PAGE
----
Another big reason I prefer watercolor is because it’s such a difficult medium to control. When you’re working digitally, everything is very safe, you can ctrl-z whenever you need to, you can save a bunch of iterations as you work through the piece. Watercolor’s not very forgiving; if you fuss over your mistakes too much, the piece just turns to mud, so to do watercolor well, you need to be bold. Having to own my mistakes like that helps me get used to working with the crippling fear of failure (and/or crippling fear of success) that tends to go hand in hand with making art. And having to do it every week is like watercolor boot camp.
Several of your stories are from traditional folk tales, correct? What makes you decide you want to turn one into a comic?
That was kind of an accident! The first story I did for the The Dawn Chapel was A Fine Day Out, but I had done How The Raccoon Got his Coat as a commissioned work a year earlier, and so when I was setting up the site I used it as a placeholder, and left it there to pad out my archive while I was still getting started. People still pass it around a lot, though, so I’m not going to take it out now.
I like folktales because they’re short and they always have situations that translate very well to pictures, and a lot of them have to do with animals. Also, they’re public domain. Probably won’t do too many more of them, though, doing an anthology of folktales isn’t really what I had in mind when I got started.
From Dawn Chapel, which story is your favorite so far? A Fine Day out is mine!
Haha, that’s awesome. Of all of the stories I’ve done so far, I like that one the most, but as far as viral traffic goes, that one’s not really a very big draw.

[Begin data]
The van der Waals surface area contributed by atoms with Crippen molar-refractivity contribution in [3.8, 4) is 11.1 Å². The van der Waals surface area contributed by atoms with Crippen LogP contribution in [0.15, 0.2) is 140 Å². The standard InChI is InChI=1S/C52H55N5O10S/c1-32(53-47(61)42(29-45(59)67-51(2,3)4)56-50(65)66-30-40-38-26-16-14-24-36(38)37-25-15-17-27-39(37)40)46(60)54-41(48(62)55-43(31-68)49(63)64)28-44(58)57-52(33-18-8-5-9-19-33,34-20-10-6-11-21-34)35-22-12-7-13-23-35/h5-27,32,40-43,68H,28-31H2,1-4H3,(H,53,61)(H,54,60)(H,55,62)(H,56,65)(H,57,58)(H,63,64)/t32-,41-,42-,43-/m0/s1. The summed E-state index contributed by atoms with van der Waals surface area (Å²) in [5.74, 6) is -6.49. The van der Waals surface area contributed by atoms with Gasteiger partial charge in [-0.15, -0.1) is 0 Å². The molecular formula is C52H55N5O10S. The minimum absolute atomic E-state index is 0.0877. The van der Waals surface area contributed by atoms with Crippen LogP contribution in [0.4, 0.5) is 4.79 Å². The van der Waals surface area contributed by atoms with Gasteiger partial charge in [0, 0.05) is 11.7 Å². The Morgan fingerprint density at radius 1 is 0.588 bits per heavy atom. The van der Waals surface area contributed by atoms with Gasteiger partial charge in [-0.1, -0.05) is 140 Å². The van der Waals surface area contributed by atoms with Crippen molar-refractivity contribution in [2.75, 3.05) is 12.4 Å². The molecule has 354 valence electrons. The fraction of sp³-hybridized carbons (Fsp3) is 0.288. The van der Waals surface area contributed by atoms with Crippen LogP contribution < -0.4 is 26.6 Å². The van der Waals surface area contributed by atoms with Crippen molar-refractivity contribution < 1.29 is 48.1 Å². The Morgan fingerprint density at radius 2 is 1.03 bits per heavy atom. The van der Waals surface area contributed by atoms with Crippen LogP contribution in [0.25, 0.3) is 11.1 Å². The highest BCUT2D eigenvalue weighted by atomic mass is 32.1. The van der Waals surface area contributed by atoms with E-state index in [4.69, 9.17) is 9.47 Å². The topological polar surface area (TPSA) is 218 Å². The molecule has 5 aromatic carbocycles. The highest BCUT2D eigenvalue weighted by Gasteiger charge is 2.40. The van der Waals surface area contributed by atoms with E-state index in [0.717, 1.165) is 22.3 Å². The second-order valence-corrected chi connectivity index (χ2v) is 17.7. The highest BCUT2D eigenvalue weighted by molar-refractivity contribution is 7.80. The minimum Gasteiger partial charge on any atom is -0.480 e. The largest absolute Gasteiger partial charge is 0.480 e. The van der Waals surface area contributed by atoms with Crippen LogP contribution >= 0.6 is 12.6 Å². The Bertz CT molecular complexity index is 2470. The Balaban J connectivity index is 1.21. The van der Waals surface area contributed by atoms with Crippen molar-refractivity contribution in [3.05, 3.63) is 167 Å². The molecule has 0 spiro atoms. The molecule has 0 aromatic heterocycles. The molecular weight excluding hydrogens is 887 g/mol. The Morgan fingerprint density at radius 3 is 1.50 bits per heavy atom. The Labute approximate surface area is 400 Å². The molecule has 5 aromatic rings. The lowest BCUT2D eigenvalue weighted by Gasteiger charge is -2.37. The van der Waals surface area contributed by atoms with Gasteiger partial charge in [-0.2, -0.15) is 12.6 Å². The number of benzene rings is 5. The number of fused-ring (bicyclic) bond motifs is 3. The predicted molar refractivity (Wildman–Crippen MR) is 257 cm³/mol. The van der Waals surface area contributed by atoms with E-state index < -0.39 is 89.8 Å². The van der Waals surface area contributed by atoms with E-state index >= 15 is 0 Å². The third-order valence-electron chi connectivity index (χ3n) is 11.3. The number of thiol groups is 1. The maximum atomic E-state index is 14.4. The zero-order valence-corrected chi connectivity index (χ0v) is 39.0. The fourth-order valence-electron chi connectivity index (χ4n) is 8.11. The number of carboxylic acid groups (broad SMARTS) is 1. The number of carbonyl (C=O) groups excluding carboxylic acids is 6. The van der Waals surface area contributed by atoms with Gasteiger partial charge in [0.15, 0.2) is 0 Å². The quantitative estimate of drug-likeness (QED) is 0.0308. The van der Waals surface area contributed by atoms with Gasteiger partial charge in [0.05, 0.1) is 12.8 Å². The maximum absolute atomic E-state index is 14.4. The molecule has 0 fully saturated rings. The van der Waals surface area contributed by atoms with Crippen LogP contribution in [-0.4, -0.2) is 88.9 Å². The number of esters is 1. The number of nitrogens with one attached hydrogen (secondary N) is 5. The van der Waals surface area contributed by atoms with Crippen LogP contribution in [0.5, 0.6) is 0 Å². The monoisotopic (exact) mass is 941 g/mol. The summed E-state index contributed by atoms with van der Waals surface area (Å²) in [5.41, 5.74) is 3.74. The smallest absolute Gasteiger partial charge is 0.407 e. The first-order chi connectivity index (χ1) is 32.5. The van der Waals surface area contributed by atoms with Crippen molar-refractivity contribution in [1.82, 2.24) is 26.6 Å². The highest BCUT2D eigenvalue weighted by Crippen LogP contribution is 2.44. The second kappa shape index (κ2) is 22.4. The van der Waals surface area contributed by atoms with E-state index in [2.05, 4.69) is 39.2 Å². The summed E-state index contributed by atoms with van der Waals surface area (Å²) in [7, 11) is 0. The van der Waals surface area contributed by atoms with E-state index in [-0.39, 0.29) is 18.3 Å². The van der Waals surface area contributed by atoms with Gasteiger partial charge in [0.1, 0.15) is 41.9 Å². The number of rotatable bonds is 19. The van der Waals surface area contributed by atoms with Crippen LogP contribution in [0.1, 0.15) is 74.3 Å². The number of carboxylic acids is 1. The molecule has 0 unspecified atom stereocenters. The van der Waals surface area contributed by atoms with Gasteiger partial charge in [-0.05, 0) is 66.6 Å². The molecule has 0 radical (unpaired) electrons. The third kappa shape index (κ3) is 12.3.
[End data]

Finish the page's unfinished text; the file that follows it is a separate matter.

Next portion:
If you could sit down with any illustrator or cartoonist and chat about anything in the world, who would it be and what would you talk about?
Oh man, yikes. I’d love to hang out with Tony Diterlizzi for a few hours and talk shop with him, his work on the Planescape supplemental materials for Dungeons and Dragons back in the 90s was hugely influential to me, and one of the reasons I took watercolor classes in the first place. Apparently he was working under crazy tight deadlines when he did his D&D stuff and so all of the linework in those books has this very loose, frantic, energetic quality and the watercoloring he did was all very limited-palette earthtone stuff. I still open those books up regularly to just try to ingest his methods. And I’m still nowhere close.
How long does it take you to finish a full page panel?
A single page typically takes me around 8-10 hours to complete. It would probably take me less time if I was better at staying focused, and also if I didn’t stress so much about getting everything perfect when I know it’s not going to be. There’s a lot of detail that I put in the digital drawing that disappears when it’s transferred to watercolor paper, so I need to train myself to spend less time on prettying up the preliminary drawing and save that energy for the inks.
If I wasn’t using Manga Studio it would probably take me a million times longer, though. It’s so much easier to plan a page using MS’s tools.
I know you’re a fan of podcasts. What do you generally listen to when creating?